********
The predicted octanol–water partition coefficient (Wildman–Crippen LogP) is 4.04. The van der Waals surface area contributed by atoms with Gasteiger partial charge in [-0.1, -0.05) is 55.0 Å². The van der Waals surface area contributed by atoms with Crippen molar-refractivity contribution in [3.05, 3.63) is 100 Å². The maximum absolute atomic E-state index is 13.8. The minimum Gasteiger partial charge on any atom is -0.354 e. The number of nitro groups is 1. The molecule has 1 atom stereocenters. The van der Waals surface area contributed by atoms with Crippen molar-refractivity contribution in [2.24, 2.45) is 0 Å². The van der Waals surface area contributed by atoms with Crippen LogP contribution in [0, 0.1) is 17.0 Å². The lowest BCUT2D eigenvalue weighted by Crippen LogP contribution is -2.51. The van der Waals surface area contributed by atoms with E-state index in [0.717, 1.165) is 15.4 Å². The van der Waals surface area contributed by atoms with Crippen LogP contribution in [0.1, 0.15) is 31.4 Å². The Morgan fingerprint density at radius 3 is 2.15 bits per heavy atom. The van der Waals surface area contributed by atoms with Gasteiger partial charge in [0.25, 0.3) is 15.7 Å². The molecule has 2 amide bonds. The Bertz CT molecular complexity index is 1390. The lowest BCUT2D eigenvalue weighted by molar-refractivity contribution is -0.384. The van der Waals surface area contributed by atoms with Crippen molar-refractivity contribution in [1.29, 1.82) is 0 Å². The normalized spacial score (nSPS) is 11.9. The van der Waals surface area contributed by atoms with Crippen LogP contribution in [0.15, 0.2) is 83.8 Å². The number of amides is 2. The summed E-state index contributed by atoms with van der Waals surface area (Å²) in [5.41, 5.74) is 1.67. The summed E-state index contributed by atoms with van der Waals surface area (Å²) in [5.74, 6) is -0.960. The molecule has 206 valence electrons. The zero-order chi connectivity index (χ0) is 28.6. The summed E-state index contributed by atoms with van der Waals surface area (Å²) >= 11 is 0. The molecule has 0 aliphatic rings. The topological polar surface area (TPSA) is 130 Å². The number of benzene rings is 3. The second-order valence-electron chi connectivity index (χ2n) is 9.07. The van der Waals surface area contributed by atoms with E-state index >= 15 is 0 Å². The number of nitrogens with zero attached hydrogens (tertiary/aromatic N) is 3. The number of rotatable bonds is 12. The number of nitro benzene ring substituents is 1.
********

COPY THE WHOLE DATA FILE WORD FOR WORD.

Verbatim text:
The predicted octanol–water partition coefficient (Wildman–Crippen LogP) is 4.04. The van der Waals surface area contributed by atoms with Gasteiger partial charge in [-0.1, -0.05) is 55.0 Å². The van der Waals surface area contributed by atoms with Crippen molar-refractivity contribution in [3.05, 3.63) is 100 Å². The maximum absolute atomic E-state index is 13.8. The minimum Gasteiger partial charge on any atom is -0.354 e. The number of nitro groups is 1. The molecule has 1 atom stereocenters. The van der Waals surface area contributed by atoms with Crippen molar-refractivity contribution in [2.24, 2.45) is 0 Å². The van der Waals surface area contributed by atoms with Crippen LogP contribution in [0, 0.1) is 17.0 Å². The lowest BCUT2D eigenvalue weighted by Crippen LogP contribution is -2.51. The van der Waals surface area contributed by atoms with E-state index in [0.717, 1.165) is 15.4 Å². The van der Waals surface area contributed by atoms with Crippen LogP contribution in [0.1, 0.15) is 31.4 Å². The Morgan fingerprint density at radius 3 is 2.15 bits per heavy atom. The van der Waals surface area contributed by atoms with Gasteiger partial charge in [0.25, 0.3) is 15.7 Å². The molecule has 2 amide bonds. The Bertz CT molecular complexity index is 1390. The lowest BCUT2D eigenvalue weighted by molar-refractivity contribution is -0.384. The van der Waals surface area contributed by atoms with Crippen molar-refractivity contribution in [1.29, 1.82) is 0 Å². The normalized spacial score (nSPS) is 11.9. The van der Waals surface area contributed by atoms with Crippen LogP contribution in [0.15, 0.2) is 83.8 Å². The number of amides is 2. The summed E-state index contributed by atoms with van der Waals surface area (Å²) in [5.41, 5.74) is 1.67. The summed E-state index contributed by atoms with van der Waals surface area (Å²) in [5.74, 6) is -0.960. The molecule has 206 valence electrons. The zero-order chi connectivity index (χ0) is 28.6. The summed E-state index contributed by atoms with van der Waals surface area (Å²) >= 11 is 0. The molecule has 0 aliphatic rings. The topological polar surface area (TPSA) is 130 Å². The number of benzene rings is 3. The second-order valence-electron chi connectivity index (χ2n) is 9.07. The van der Waals surface area contributed by atoms with E-state index >= 15 is 0 Å². The number of nitrogens with zero attached hydrogens (tertiary/aromatic N) is 3. The number of rotatable bonds is 12. The number of nitro benzene ring substituents is 1.